[LibreQoS] [Starlink] [Rpm] [EXTERNAL] Re: Researchers Seeking Probe Volunteers in USA

Sebastian Moeller moeller0 at gmx.de
Mon Mar 13 16:45:44 EDT 2023

Hi Dan,

> On Mar 13, 2023, at 20:33, dan <dandenson at gmail.com> wrote:
>>        I respectfully disagree, if say, my modem had a 4 GB queue I could theoretically burst ~4GB worth of data at line rate into that buffer without learning anything about the the modem-link capacity.
> so this is where we're getting into staw man arguments.  Find me a
> single device or shaper with a 4GB buffer and we'll talk.

	[SM] Sure, the moment you tell me how to measure true capacity without load ;) but my point stays intial burtst from my router to the modem will be absorbed by the modems queues and will not be indicative of the ink capacity.

>>> turn off the
>>> shaper and run anything.  run your speed test.  don't look at the
>>> speed test results, just use it to generate some traffic.  you'll find
>>> your peak and where you hit the buffers on the DSL modem by measuring
>>> on the interface and measuring latency.
>>        Peak of what? Exactly? The peak sending rate of my router is well known, its 1 Gbps gross ethernet rate...
> I don't know how I can say it any clearer.  there is a port, any
> speed.  data flows across that port.  The peak data flowing is the
> measure.  simultaneously measuring latency will give the 'best' rate.
> so called 'goodput' which is a stupid name and I hate it but there it
> is.

	[SM] Sorry the peak gross ate on my gigabit interface to the modem in spite of my shaper is always going to be 1 Gbps what changes is the duty cycle... so without averaging this method of yours looks only partially useful.

>>> That speed test isn't giving
>>> you this data and more than Disney+, other than you get to pick when
>>> it runs.
>>        Hrm, no we sre back at actually saturating the link,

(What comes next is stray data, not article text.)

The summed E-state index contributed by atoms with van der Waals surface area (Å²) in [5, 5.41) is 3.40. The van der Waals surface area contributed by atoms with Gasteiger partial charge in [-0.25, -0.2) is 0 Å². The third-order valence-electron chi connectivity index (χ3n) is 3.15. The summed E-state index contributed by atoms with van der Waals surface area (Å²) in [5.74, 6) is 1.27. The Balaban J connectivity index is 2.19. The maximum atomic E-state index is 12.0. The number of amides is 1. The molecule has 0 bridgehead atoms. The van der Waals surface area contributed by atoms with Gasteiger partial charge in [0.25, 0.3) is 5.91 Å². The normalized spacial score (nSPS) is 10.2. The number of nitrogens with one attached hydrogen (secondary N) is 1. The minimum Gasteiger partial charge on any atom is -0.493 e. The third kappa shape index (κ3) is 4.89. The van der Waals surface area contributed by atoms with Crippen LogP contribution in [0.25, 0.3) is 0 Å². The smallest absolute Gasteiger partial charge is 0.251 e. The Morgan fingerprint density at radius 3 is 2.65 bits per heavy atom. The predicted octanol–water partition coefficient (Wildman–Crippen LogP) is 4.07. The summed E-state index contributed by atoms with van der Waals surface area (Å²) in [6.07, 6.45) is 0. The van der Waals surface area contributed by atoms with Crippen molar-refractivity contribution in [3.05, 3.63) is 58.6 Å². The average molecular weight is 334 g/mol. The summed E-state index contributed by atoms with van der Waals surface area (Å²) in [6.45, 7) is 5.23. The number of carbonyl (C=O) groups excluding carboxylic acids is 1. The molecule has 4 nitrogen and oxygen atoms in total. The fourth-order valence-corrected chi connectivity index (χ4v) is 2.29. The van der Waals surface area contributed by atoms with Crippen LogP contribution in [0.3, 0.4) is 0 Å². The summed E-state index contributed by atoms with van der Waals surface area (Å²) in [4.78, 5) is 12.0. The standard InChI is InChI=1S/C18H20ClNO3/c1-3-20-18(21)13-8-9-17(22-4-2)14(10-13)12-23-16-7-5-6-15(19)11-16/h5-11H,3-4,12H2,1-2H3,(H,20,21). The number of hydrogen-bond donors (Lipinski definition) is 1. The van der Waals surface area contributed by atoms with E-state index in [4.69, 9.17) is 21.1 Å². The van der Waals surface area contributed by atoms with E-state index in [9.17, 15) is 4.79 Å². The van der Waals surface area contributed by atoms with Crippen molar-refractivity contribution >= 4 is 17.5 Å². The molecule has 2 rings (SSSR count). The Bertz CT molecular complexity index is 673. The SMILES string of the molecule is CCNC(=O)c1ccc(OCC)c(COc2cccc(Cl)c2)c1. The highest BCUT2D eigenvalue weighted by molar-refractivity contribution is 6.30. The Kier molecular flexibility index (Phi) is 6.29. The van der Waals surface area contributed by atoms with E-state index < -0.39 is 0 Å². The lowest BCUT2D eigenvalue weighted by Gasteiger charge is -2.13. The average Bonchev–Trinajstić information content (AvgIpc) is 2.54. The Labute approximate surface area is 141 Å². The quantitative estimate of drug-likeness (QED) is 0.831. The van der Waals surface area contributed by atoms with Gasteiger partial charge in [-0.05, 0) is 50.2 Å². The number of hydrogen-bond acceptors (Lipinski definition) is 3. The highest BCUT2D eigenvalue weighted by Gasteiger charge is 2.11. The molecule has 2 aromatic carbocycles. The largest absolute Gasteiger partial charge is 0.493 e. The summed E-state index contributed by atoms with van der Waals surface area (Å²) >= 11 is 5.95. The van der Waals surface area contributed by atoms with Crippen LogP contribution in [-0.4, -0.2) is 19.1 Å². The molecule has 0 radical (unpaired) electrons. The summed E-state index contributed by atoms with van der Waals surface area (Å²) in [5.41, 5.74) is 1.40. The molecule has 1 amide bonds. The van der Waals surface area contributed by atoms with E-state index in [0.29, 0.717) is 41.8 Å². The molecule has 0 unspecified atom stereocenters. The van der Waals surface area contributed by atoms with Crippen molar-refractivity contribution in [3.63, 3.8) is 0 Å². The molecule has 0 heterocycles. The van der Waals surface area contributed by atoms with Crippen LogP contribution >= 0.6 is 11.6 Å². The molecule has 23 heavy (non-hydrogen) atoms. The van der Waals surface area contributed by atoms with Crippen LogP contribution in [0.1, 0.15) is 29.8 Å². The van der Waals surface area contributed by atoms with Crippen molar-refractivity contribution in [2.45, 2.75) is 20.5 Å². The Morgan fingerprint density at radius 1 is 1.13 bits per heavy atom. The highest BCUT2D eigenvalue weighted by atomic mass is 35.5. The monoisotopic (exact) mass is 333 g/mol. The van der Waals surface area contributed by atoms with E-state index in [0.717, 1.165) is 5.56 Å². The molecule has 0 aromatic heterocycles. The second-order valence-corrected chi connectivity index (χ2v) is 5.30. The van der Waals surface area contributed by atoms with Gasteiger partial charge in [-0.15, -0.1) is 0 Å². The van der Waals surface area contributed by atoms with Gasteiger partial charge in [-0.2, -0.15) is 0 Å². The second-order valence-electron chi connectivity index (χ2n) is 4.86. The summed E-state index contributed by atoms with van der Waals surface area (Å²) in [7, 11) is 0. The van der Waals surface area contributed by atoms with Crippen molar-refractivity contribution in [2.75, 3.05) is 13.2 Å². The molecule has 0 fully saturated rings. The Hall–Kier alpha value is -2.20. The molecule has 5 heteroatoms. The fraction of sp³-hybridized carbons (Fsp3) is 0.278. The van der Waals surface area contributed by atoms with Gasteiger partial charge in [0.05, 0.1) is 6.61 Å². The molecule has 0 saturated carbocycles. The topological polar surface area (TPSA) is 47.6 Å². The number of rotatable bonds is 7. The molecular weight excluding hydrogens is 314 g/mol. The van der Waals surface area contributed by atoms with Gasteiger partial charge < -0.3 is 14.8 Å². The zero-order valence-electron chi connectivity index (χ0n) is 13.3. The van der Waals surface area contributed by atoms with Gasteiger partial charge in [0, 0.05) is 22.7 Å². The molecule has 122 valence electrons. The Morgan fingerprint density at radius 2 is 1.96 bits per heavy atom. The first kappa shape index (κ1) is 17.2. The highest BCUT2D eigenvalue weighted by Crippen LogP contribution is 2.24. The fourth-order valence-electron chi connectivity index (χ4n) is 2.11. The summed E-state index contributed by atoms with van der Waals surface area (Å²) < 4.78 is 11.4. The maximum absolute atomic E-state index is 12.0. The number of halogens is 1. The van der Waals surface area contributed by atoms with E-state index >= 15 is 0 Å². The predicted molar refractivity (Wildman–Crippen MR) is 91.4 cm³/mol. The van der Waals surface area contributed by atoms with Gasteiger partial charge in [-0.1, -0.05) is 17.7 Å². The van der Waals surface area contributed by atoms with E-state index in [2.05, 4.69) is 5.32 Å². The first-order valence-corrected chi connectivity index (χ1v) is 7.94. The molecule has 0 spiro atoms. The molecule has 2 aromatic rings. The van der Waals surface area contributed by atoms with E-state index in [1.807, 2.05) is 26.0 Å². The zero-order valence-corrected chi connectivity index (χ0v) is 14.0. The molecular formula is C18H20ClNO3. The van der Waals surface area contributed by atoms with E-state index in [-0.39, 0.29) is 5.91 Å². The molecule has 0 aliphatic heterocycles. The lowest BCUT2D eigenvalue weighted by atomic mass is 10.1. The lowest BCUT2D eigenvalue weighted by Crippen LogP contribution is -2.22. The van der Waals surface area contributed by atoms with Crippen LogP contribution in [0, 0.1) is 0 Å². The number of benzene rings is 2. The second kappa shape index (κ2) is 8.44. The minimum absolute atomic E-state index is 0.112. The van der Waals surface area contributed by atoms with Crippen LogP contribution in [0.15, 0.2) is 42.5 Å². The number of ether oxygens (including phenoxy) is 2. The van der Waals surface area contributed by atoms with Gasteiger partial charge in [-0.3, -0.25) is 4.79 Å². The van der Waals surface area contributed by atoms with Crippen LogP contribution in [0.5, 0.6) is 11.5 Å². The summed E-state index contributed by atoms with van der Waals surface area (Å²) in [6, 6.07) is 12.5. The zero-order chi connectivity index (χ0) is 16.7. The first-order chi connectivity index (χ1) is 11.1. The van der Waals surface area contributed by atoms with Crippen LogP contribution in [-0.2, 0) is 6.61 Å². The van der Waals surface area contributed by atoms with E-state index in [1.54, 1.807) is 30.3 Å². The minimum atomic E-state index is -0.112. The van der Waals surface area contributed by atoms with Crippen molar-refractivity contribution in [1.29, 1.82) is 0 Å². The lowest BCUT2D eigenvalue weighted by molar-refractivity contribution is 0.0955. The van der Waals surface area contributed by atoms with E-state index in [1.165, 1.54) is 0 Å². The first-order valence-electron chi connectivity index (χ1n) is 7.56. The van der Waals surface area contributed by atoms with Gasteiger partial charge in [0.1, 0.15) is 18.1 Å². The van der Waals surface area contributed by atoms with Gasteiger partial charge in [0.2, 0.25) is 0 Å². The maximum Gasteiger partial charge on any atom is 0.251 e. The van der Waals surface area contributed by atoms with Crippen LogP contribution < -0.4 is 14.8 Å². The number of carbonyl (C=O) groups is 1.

> which we're doing all the time.  it's the entire premise of QoE.
> Links get saturated, manage them.

	[SM] Mmmh, my goal (and your promise) was to be able to estimate the saturation capacity before/without actually hitting it. Which s the whole reason why cake-autorate exists, if we knew that we would track (a low passed version) of that value with our shaper and be done with...

>>        [SM] not really, given enough capacity, typical streaming protocols will actually not hit the ceiling, at least the one's I look at every now and then tend to stay well below actual capacity of the link.
> Not sure where you're getting this info, I'm looking right at
> customers on everything from 25Mbps to 800Mbps plans.

	[SM] I guess I need to take a packet capture, I have a hunch that I might see ECN in action and a lack of drops is not indicative of slow-start not ending, Ho-hom something for my todo list....

>  And again, I'm
> not saying you can saturate the link intentionally, I'm saying that
> the tool doing the saturation isn't actually giving you accurate
> results.  You have to look at the interface and the latency for the
> results.  The speed test is a traffic generator, not a measuring tool.
> It's fundamentally cannot do the measuring, it's doesn't have the
> ability to see other flows on the interface.

	[SM] Ah, now I get your point, but I also ignore that point immediately as that is a) not the capacity resolution I typically need, b) in cake autorate we actually extract interface counters exactly  because we want to see all traffic. But comparing cake-autorate traces with speedtest curves (e.g. flent) looks pretty well correlated, so for my use cases the typical speedtests gve actionable and useful (albeit not perfect) capacity estimates, the longer running the better. This is a strike against all of these 10-20 seconds tests, but e.g. fast.com can be configured easily to measure each direction for a full minute, which side steps our buffer filling versus filling the link capacity discussion nicely, as my modem's buffers are not nearly large enough to absorg a noticeable portion of this 60 second load.